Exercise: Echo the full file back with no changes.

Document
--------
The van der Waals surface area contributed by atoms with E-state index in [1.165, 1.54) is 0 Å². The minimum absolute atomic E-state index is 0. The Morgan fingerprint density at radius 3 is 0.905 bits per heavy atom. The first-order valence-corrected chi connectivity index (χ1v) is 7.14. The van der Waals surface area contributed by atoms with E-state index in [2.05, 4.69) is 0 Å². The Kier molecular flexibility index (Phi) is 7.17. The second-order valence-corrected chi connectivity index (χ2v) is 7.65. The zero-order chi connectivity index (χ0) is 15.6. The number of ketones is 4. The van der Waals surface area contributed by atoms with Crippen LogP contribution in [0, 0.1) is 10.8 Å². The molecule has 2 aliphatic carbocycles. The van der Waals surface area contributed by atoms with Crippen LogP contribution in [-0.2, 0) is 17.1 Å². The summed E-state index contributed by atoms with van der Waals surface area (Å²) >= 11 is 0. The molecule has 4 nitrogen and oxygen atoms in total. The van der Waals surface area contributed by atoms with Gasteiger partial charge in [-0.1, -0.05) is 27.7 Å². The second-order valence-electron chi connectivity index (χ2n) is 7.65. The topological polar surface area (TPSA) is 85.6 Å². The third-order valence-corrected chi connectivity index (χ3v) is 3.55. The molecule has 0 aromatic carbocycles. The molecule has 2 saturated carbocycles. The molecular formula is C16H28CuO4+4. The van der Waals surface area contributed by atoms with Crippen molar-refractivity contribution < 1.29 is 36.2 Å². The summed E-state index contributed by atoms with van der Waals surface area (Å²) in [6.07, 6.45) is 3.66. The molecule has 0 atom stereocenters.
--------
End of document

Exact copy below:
The van der Waals surface area contributed by atoms with E-state index in [1.165, 1.54) is 0 Å². The minimum absolute atomic E-state index is 0. The Morgan fingerprint density at radius 3 is 0.905 bits per heavy atom. The first-order valence-corrected chi connectivity index (χ1v) is 7.14. The van der Waals surface area contributed by atoms with E-state index in [2.05, 4.69) is 0 Å². The Kier molecular flexibility index (Phi) is 7.17. The second-order valence-corrected chi connectivity index (χ2v) is 7.65. The zero-order chi connectivity index (χ0) is 15.6. The number of ketones is 4. The van der Waals surface area contributed by atoms with Crippen LogP contribution in [0, 0.1) is 10.8 Å². The molecule has 2 aliphatic carbocycles. The van der Waals surface area contributed by atoms with Crippen LogP contribution in [-0.2, 0) is 17.1 Å². The summed E-state index contributed by atoms with van der Waals surface area (Å²) >= 11 is 0. The molecule has 4 nitrogen and oxygen atoms in total. The van der Waals surface area contributed by atoms with Gasteiger partial charge in [-0.1, -0.05) is 27.7 Å². The second-order valence-electron chi connectivity index (χ2n) is 7.65. The topological polar surface area (TPSA) is 85.6 Å². The third-order valence-corrected chi connectivity index (χ3v) is 3.55. The molecule has 0 aromatic carbocycles. The molecule has 2 saturated carbocycles. The molecular formula is C16H28CuO4+4. The van der Waals surface area contributed by atoms with Crippen molar-refractivity contribution < 1.29 is 36.2 Å². The summed E-state index contributed by atoms with van der Waals surface area (Å²) in [6.07, 6.45) is 3.66. The molecule has 0 atom stereocenters.